Sweig is politically selective regarding her oral sources. She conducted nineteen interviews in Havana, including former socialite Naty Revuelta, the mother of Castro’s out-of-wedlock daughter Alina. The author omitted interviewing leading revolutionary participants who are dissidents in Cuba or in exile. These include Gustavo Arcos, Huber Matos, Pedro Diaz Lanz, Eloy Gutiérrez Menoyo, Carlos Franqui, Manuel Ray, Raúl Chibás, and Millo Ochoa, who are mentioned in the book, and Castro’s sister Juanita, who lives in Miami. These persons have been minimized or excised from the official historiography produced in Cuba, and
    Sweig has abided by that pattern.
    The author had difficulty describing the terrorist campaign waged by M-26-7 with kidnappings, airline hijackings, assassinations,
    and indiscriminate bombings in schools, nightclubs, theaters, and other public places. According to the New York Times, these attacks intensified during the last three months of the revolution, when three hundred bombs exploded in Havana. Sweig downplays these incidents and refers to them with euphemisms such as “sabotage” (used-twenty-four times), “the underground’s
    harassment campaign,” and “massive display of firepower by the militia.” Sweig naively asks, “Had Fidel approved of this strategy?”
    She portrays Castro as an infallible leader detached from the terrorist acts committed by his underlings. The most heinous of these crimes, overlooked by Sweig, was the first international airline hijacking in history. Five men wearing M-26-7 armbands seized a commercial Cubana Viscount plane, Flight 495 from Miami to Varadero on 1 November 1958. It crashed into Nipe Bay, killing seventeen passengers and crew, including women, children, and six U.S. citizens.
    In describing the revolutionary triumph, Sweig omitted analyzing the major impact of the U.S. arms embargo on the Batista regime in March 1958 and the ultimatum for Batista to step down
    delivered by the U.S. Ambassador on 17 December 1958. There is also no mention of the participation of twenty-five Americans who fought with the guerrillas, including Comandante William Morgan, or the role of Afro-Cubans in the revolution, none of whom appear in any of the twenty-two photos in the book.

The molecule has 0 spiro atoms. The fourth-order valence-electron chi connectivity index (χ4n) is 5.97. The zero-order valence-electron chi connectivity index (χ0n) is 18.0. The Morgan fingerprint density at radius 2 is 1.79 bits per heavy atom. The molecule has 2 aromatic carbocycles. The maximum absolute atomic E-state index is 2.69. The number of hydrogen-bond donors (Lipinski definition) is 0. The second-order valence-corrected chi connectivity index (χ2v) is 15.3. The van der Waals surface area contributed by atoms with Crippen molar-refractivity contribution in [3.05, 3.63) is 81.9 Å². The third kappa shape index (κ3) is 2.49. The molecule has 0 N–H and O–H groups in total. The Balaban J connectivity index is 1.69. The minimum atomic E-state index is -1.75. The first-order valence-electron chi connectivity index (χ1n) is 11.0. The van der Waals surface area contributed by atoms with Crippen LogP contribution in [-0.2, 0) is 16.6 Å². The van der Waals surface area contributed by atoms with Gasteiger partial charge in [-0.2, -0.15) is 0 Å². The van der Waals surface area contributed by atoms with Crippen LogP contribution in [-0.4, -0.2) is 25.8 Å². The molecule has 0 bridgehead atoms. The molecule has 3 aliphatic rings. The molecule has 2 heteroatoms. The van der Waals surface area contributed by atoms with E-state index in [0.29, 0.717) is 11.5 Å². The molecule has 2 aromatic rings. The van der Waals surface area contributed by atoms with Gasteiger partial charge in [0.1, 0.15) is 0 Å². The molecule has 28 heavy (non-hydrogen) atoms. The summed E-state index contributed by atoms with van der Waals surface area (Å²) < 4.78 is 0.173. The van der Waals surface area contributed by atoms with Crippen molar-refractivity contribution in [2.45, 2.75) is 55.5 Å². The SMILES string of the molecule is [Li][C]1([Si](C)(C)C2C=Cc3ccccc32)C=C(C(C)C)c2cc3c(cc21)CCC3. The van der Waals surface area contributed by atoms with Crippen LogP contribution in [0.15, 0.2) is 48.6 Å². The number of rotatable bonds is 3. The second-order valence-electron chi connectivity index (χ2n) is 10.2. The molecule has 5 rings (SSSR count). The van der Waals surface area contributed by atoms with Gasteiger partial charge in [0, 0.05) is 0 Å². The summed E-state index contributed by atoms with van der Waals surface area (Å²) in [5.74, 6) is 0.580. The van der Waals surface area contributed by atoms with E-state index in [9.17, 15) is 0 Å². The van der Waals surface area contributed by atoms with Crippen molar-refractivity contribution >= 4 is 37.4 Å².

Sweig acknowledged that her work “does not represent an indepth examination” of the Cuban revolution, whose full history “has yet to be written.” She lamented that during her last meeting with Fidel Castro in 2001, he agreed to speak with her about the early revolutionary period, but had not done so when her work went to press. The author hopes that her book “will raise enough questions to prompt him to schedule an interview.” The recent wave of repression in Cuba indicates that her wait for the interview may be a long one.

  7. I don’t think history will not call fc a genius. He was just lucky. Somebody, maybe fc, had the idea to take away all the guns early in the revolution. Next they took away the food. It takes no genius to figure out that an army, or a people, cannot fight without guns and food. That , in my humble opinion, is one of the reasons, one of the reasons fc has stayed in control for so long. That, and the support of lackeys around the US and the world.

  8. Not to be a total cynic, but each time I see or hear an eager self-avowed “expert” on Cuba, I cringe (first), then sprinkle a healthy dosage of mistrust on what they are telling me. Thank God for this blog, that educates and sets the record/s straight.
    And while I regret that the beast appears to still be alive, consuming time and energy and resources and making other miserable, whether he dies tomorrow or suffers for another 50 years, one thing is certain: justice awaits him on the other side. Even when it looks weird and screwy to us on this end, no one (NObody, certainly not him) escapes their time of accounting with their Maker. So, for him, indeed ya viene llegando.

  9. Just a few of the reasons fifo has been able to stay in power:
    He began in 1959 by disarming the population and executing everyone (that didn’t escape in time) in the military. He executed the chiefs of police and/or anyone in a leadership position.
    He imprisoned/executed former “revolutionaries” that opposed him. (Cubans began to leave Cuba in troves for fear of their –and their family- lives).
    He set up the CDR (in each neighborhood block) with people loyal to the revolution. The CDR spied/spies on all the people living in their block. They know everything (and I mean everything) that goes on in their block.
    He closed ALL the churches and did away with all religious holidays (including Christmas).
    He confiscated/expropriated all private property/assets making the Cuban government the only employer.
    He instituted the food rationing card. Those that opposed the regime were/are denied the rationing card and as a result they can’t buy food to feed their family.
    He took away the “Patria Potestad” from parents, making the government the one responsible for “raising” the children after age 7. All decisions made pertaining to their education/indoctrination was/is made by the Cuban government.
    He instituted summer “working farms” for high school students ages 15 and up. While at these working farms parents were “discouraged” to visit their children. These children were/are not only indoctrinated, they were/are told it was/is “their solemn duty to the revolution” to tell on their parents.
    Any student that rebelled against the government was placed in a concentration camp called the UMAP.
    He did away with ALL social institutions.
    He instituted a widespread network of informants (secret police) so effective that the STASI was impressed (still in place). When members of STASI visited Cuba, they remarked that the Cuban government’s operation had surpassed that of theirs.